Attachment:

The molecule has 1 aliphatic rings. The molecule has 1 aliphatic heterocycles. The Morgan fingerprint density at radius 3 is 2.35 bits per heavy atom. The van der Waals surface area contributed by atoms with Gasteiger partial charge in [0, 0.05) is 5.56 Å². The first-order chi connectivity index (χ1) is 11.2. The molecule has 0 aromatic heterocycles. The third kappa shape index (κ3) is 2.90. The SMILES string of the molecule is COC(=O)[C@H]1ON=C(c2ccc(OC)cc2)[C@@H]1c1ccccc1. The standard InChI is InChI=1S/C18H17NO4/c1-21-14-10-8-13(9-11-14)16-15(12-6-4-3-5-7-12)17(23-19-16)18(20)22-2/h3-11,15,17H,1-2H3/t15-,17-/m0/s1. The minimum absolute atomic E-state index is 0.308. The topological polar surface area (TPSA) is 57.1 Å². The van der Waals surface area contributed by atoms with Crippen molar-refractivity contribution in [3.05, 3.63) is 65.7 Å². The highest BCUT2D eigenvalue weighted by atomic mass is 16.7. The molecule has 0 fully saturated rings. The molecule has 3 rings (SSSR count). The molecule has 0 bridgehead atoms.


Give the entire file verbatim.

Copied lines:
The molecule has 1 aliphatic rings. The molecule has 1 aliphatic heterocycles. The Morgan fingerprint density at radius 3 is 2.35 bits per heavy atom. The van der Waals surface area contributed by atoms with Gasteiger partial charge in [0, 0.05) is 5.56 Å². The first-order chi connectivity index (χ1) is 11.2. The molecule has 0 aromatic heterocycles. The third kappa shape index (κ3) is 2.90. The SMILES string of the molecule is COC(=O)[C@H]1ON=C(c2ccc(OC)cc2)[C@@H]1c1ccccc1. The standard InChI is InChI=1S/C18H17NO4/c1-21-14-10-8-13(9-11-14)16-15(12-6-4-3-5-7-12)17(23-19-16)18(20)22-2/h3-11,15,17H,1-2H3/t15-,17-/m0/s1. The minimum absolute atomic E-state index is 0.308. The topological polar surface area (TPSA) is 57.1 Å². The van der Waals surface area contributed by atoms with Crippen molar-refractivity contribution in [3.05, 3.63) is 65.7 Å². The highest BCUT2D eigenvalue weighted by atomic mass is 16.7. The molecule has 0 fully saturated rings. The molecule has 3 rings (SSSR count). The molecule has 0 bridgehead atoms.